Written by James Hamel
It could well be argued, especially looking at the models tested for this 2017 subcompact SUV comparison test, that these are the latest cute-utes that we are told are not aimed at “manly men.” So, does this make these SUV’s “girly?” What century is this? Well, if by “girly” you mean totally off-road capable all while offering slick and enjoyable manual transmissions at various trim levels then we suppose that is true. So, if slipping your CVT into “D” in your hybrid is your idea of “manliness” in 2017, we think contemplating the gender of a vehicle is stupid. There, we said it.
So, on that note, we also think people who refuse to learn how to drive a vehicle with a stick shift are giving away yet more personal control over their lives. We have found that owning a manual transmission equipped car is usually more satisfying and enriching over a long period than if we went the alternate route. People who own them wouldn’t be so vocal and crazy if it wasn’t, generally, a special experience. Our last comment is this—a manual gearbox transforms the Toyota Corolla into an enjoyably eager, willing and fun to drive compact sedan. So essentially, yes, the manual transmission restores the soul to both the Corolla and its driver.
Now, onto our comparison of these three subcompact SUVs which is a market segment that recently has exploded in popularity with the Chevy Trax/Buick Encore twins as well as the Mazda CX-3 all vying for your hard-earned SUV buying dollar. The CX-3 rode a bit too roughly for our tastes on a long road trip so there we would recommend the segment leading Mazda CX-5 instead simply because you get more SUV for similar outlay. Ford also will soon be putting its hat in the ring with the 2018 Ford EcoSport along with Toyota’s rather bizarre looking CH-R. But none of these are on sale, right now, just waiting to get parked in your driveway. Which one do you think we picked?
First Place: Jeep Renegade Limited
Our Four-wheel Drive equipped 2017 Jeep Renegade Limited came to us in a not so subtle hue of fire engine red and to our surprise turned this smallest of all Jeeps into quite the attention getter from passer-by wherever we went. Everyone was quite complementary and interested in the details of this subcompact SUV which admittedly felt the most grown up to drive of all the models on test here. It should, however, as it stickered fully loaded at just over $30,000.
This is, of course, a subjective assertion but everything from the steering calibration to the well-judged chassis worked together with the peppy 2.4 liter 185 horsepower/175 lb. feet of torque Multi-Air 4-cylinder engine to make this just feel like a Cherokee that got hit with a shrink ray. With the rear seats folded the Renegade’s cargo area boasts over 50.8 cubic feet of cargo hauling ability and if $31,000 is out of your budget, Jeep offers trim levels that start at just $17,995 for a front-wheel drive Sport model. And if you can do without leather, 4wd, navigation, a premium beats audio system and other luxuries, we can attest that we enjoyed driving an entry level Renegade just as much as we enjoyed our week in the Renegade Limited.
The entry level Sport trim level and the $21,395 Lattitude both as standard come with a fun and powerful 1.4 liter 160 horsepower/184 lb. feet of torque 4-cylinder turbocharged multi-air engine mated to a standard six-speed manual gearbox. The bigger engine and a 9-speed automatic are optional on both as well on all trims but do note that the base turbo motor does have more torque than its larger sibling which is noticeable especially in front wheel drive models as they are not as heavy so it is quite easy to get good performance and a whole lot of fun out of this powertrain.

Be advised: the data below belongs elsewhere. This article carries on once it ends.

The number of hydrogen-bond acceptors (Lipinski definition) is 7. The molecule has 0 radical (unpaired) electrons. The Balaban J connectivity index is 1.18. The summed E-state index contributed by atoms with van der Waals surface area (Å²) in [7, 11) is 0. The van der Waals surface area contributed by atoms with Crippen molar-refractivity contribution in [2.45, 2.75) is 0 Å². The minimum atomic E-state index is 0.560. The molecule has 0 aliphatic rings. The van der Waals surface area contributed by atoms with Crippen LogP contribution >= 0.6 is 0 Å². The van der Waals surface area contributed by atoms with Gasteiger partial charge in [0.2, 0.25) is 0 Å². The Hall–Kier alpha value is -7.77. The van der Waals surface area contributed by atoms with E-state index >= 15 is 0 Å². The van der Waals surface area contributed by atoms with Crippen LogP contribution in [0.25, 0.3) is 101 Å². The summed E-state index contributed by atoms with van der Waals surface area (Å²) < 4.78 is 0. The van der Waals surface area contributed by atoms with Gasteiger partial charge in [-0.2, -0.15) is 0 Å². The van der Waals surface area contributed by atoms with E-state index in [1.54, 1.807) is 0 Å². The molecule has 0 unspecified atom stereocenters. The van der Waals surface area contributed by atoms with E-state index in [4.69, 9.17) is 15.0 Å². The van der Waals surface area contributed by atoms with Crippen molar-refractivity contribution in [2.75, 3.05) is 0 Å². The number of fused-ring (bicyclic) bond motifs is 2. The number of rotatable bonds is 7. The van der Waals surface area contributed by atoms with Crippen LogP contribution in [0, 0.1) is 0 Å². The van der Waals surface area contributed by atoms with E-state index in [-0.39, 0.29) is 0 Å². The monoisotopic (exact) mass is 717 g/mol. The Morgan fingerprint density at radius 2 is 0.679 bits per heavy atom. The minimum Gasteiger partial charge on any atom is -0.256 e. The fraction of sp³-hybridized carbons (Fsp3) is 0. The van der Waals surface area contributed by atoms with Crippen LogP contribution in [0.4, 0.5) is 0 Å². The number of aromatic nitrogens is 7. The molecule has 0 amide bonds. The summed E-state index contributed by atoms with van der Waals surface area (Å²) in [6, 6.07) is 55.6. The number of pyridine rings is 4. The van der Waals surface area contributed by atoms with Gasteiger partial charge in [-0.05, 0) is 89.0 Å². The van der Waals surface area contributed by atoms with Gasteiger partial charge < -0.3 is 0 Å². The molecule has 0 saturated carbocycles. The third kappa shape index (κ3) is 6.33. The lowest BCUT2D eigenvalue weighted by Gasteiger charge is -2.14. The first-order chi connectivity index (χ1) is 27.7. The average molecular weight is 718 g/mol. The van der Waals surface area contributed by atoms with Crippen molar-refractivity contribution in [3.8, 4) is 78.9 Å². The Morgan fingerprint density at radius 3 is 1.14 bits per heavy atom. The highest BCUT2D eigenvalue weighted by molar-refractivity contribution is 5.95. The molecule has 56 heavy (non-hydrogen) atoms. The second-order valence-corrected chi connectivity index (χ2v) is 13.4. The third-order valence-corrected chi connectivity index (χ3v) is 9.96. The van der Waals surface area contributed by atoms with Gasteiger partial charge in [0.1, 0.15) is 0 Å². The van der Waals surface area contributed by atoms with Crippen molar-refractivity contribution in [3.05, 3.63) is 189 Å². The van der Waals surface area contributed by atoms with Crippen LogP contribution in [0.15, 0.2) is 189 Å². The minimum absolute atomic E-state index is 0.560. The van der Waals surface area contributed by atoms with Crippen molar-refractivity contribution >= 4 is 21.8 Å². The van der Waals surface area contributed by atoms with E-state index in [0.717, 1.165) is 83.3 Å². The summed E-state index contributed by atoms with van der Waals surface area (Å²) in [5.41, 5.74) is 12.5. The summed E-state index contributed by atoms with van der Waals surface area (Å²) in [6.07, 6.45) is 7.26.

We also appreciate that in every trim line, Jeep offers rather unique yet stylish interior color schemes made up of either leather or cloth seats. In Limited form you can get either a very traditional all-black leather interior or one that contrast grey leather seats with brown dash and door moldings set off by blasts of orange color for the speaker surrounds, the seat backs and around the transmission shift lever. This interior color scheme should not work but it does.
From a tech perspective, the 2017 Jeep Renegade does an admirable job although if you want a hardcore off-road Jeep with full skid plates, 4-wheel drive hi-lo/lock and the ability to do a nice low speed boulder crawl, order the Trailhawk variant. As for our Limited model’s infotainment offerings, well, our tester did come with a very nice 9-speaker Beats audio system with a cargo area mounted subwoofer that generated no complaints.
But the U-Connect 6.5 navigation system, itself the top of the line offering, felt somewhat lacking in features, capability and the graphics were not state of the art. Pity those who are forced to make do with either the base UConnect 3.0 which essentially allows you to plug your i-pod to it with an Aux/USB port or you can listen to the AM/FM radio. The Uconnect 5.0 is a much better system and only lacks the extra-large screen that the navigation equipped unit gives you. All, however, are not compatible with Apple Carplay and Android Auto.
Now, if you are a fan of unique, wacky tech features then check out Jeep’s My Sky Power Retractable/Removable sunroof panels. The front glass panel can be opened like an ordinary power moonroof to let in light or air only there is also a fixed glass panel above the rear passenger’s heads. But the best part is the fact that you can remove completely BOTH glass panels and store them in a custom designed sub cargo area floor storage spot. This feature is reasonably priced at $1,495 on Limited trims. Clever, oddball and very, very Jeep. Just like this SUV.
Second Place: 2017 Honda HR-V EX